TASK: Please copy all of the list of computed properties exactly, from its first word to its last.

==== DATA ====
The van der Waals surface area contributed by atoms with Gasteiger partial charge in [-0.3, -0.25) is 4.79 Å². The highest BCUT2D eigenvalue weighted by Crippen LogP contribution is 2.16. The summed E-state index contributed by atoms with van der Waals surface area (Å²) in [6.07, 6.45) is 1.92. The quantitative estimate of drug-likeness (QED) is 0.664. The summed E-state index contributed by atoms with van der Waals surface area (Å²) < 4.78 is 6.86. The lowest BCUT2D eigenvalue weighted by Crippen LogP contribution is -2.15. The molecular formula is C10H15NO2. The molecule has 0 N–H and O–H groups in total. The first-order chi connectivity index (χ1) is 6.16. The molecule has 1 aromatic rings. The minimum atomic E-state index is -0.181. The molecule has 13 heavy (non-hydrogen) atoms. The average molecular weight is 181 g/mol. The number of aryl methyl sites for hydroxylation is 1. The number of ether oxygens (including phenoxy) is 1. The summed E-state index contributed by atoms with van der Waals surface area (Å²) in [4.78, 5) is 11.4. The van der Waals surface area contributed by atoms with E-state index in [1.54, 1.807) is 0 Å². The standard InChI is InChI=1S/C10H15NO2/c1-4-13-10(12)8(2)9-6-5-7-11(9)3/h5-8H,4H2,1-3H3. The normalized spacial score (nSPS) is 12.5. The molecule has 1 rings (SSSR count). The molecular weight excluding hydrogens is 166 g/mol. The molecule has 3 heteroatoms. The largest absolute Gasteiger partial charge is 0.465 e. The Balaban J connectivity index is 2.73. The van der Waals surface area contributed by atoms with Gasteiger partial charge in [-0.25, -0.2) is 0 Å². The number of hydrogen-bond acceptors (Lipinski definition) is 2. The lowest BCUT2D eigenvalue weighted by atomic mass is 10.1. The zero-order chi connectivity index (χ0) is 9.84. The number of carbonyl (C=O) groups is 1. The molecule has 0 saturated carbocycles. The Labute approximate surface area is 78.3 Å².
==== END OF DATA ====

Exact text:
The van der Waals surface area contributed by atoms with Gasteiger partial charge in [-0.3, -0.25) is 4.79 Å². The highest BCUT2D eigenvalue weighted by Crippen LogP contribution is 2.16. The summed E-state index contributed by atoms with van der Waals surface area (Å²) in [6.07, 6.45) is 1.92. The quantitative estimate of drug-likeness (QED) is 0.664. The summed E-state index contributed by atoms with van der Waals surface area (Å²) < 4.78 is 6.86. The lowest BCUT2D eigenvalue weighted by Crippen LogP contribution is -2.15. The molecular formula is C10H15NO2. The molecule has 0 N–H and O–H groups in total. The first-order chi connectivity index (χ1) is 6.16. The molecule has 1 aromatic rings. The minimum atomic E-state index is -0.181. The molecule has 13 heavy (non-hydrogen) atoms. The average molecular weight is 181 g/mol. The number of aryl methyl sites for hydroxylation is 1. The number of ether oxygens (including phenoxy) is 1. The summed E-state index contributed by atoms with van der Waals surface area (Å²) in [4.78, 5) is 11.4. The van der Waals surface area contributed by atoms with E-state index in [1.54, 1.807) is 0 Å². The standard InChI is InChI=1S/C10H15NO2/c1-4-13-10(12)8(2)9-6-5-7-11(9)3/h5-8H,4H2,1-3H3. The normalized spacial score (nSPS) is 12.5. The molecule has 1 rings (SSSR count). The molecular weight excluding hydrogens is 166 g/mol. The molecule has 3 heteroatoms. The largest absolute Gasteiger partial charge is 0.465 e. The Balaban J connectivity index is 2.73. The van der Waals surface area contributed by atoms with Gasteiger partial charge in [-0.25, -0.2) is 0 Å². The number of hydrogen-bond acceptors (Lipinski definition) is 2. The lowest BCUT2D eigenvalue weighted by atomic mass is 10.1. The zero-order chi connectivity index (χ0) is 9.84. The number of carbonyl (C=O) groups is 1. The molecule has 0 saturated carbocycles. The Labute approximate surface area is 78.3 Å².